Dogs have tonsils like humans do. Dogs with weak immune systems are also prone to tonsillitis since they cannot easily shake off infections. Dogs have one set of tonsils: one tonsil is located on each side of the throat. They are found within a fold of tissue referred to as a tonsillar crypt. The tonsils are part of the lymphatic system. In the normal pet they function to kill germs that enter the body through the mouth. Sometimes the tonsils become chronically infected leading to recurrent sore throats. They can become inflamed, and when they do, it is called tonsillitis.

What are the causes? 

The inflammation can be due to a number of conditions including: 

  • An infection

  • Foreign object lodged in mouth

  • Chronic vomiting

  • Chronic productive coughing

  • Severe dental and gum disease

What are the symptoms? 

As with other throat and mouth irritations, many dogs will be reluctant to eat (especially hard foods such as kibble) and will drool excessively because swallowing is painful. Other dogs with the same condition may swallow repeatedly. Dogs may also retch up white frothy mucus, cough, and act depressed, or have a mucus, jelly-like bowel movement. Depending on the cause, they may also have a fever (a normal adult canine temperature is 100.5-102.5°F). When inflamed, the tonsils become enlarged and red, fold out of the crypts, and are easily visible with the naked eye. Some dogs will chew and ingest foreign objects, such as cloth, in an attempt to soothe throat soreness. In turn, this can lead to severe intestinal problems. In severe cases they will be seen shaking their head and scratching at their ears in a similar way to dogs with ear infections.

What are the risks? 

As in humans, tonsillitis is seldom serious; however, it can be chronic and annoying.

What is the management? 

In treating tonsillitis, we need to first find out what is causing the tonsillitis and then treat this underlying cause. For instance, we may need to determine what is causing the chronic vomiting or coughing. The throat would be examined for the presence of a foreign object, such as a stick, which could be lodged in the throat and cause inflammation of the tonsils. In these instances, the foreign object would be removed and the animal placed on antibiotics. If dental disease is the problem, a professional dental cleaning and other procedures may be necessary, along with antibiotics. Only in severe chronic tonsillitis of unknown origin should the tonsils be removed. The canine tonsils are lymphoid tissue and therefore, are important in fighting diseases. Whenever possible, they should be left intact.

It is about 10 degrees colder on the floor of your house than at eye level. This means if you keep the thermostat set at 68 degrees in the house, it’s probably about 58 degrees on the floor. If the dog goes out and becomes damp on its feet or abdomen, this may cause chilling, when it is brought back into the house. You might also consider a sweater for the dog for wintertime trips outside the house.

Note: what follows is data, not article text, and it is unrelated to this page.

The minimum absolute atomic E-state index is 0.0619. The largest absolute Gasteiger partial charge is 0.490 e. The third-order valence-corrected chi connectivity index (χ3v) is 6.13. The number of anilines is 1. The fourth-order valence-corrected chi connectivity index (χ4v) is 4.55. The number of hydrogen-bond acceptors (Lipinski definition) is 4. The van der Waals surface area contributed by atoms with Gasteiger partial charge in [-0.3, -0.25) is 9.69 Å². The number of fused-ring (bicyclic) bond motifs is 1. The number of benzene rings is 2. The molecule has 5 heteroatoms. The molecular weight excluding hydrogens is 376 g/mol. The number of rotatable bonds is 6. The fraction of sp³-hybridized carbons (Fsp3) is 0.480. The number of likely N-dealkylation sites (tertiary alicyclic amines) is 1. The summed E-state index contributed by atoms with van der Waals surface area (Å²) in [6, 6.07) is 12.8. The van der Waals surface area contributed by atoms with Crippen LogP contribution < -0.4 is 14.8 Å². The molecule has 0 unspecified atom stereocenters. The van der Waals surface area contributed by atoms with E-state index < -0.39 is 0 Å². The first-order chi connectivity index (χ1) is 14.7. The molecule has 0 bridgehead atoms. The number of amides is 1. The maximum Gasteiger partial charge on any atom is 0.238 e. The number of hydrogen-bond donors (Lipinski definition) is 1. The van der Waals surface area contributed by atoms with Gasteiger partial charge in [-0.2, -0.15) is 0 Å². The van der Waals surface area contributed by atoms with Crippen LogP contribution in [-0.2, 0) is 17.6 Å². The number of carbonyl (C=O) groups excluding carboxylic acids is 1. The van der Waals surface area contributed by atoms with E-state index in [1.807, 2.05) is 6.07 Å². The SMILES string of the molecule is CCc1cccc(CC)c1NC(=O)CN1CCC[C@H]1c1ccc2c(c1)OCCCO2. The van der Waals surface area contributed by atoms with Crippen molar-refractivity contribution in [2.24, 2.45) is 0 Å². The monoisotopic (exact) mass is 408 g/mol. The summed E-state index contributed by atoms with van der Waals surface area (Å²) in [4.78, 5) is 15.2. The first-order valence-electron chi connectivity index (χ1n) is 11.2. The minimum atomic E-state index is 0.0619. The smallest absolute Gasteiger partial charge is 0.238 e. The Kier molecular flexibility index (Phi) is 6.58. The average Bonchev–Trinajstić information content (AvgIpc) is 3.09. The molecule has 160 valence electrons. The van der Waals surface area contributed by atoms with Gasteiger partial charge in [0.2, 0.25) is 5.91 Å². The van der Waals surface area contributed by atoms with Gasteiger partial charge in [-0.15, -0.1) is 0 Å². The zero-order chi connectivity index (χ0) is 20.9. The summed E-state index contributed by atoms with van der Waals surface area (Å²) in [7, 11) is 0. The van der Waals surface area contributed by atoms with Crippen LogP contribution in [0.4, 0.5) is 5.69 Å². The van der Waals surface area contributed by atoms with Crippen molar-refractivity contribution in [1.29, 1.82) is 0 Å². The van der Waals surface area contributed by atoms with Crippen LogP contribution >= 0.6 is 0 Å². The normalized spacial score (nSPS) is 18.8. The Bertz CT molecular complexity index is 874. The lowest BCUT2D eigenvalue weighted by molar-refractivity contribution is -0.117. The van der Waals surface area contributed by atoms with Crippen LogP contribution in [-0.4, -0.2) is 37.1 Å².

The opposite occurs many times in the summer months with the dog getting hot outside, and then being chilled in the house with air conditioning.
The mouth of dogs and cats normally contains many types of bacteria. These bacteria do NOT cause any problem, until the pet is stressed in some way, allowing the bacteria to multiply. Since most cases of tonsillitis in dogs are bacterial (usually streptococcus), antibiotics are routinely used in treatment.

Human sore throats are usually caused by a virus, and therefore antibiotics are not often used. Many cases of recurring tonsillitis are due to a persistent bacterial infection in the tonsil area. Many of these cases require a tonsillectomy to solve the problem. Since the tonsils in a “normal” animal help fight disease, we do NOT recommend removal, except in chronic cases which seem to flare up several times a year. Tonsillitis may spread among your pets, and occasionally to man, but this is not generally a problem.

The main aim of treatment is to identify and eliminate the underlying problem. A broad spectrum course of antibiotics for 5 - 7 days usually cures the problem. However, when the antibiotics have no effect or are only transiently curative, or when the enlarged tonsils interfere with swallowing or oxygen intake when the dog is exercised, a tonsillectomy (ie removal of tonsils) is the best form of treatment. Once removed dogs are often successfully back in racing in approximately 6 -8 weeks with no obvious side effects.

NOTE: Prolonged antibiotic use or frequent changes in antibiotics promote bacterial resistance and MUST be avoided.
TIP:  For dogs suffering from Tonsillitis, try putting one drop of Lugols Iodine in about 250mls of milk, and feeding that every day to the dog for 7-10 days. 


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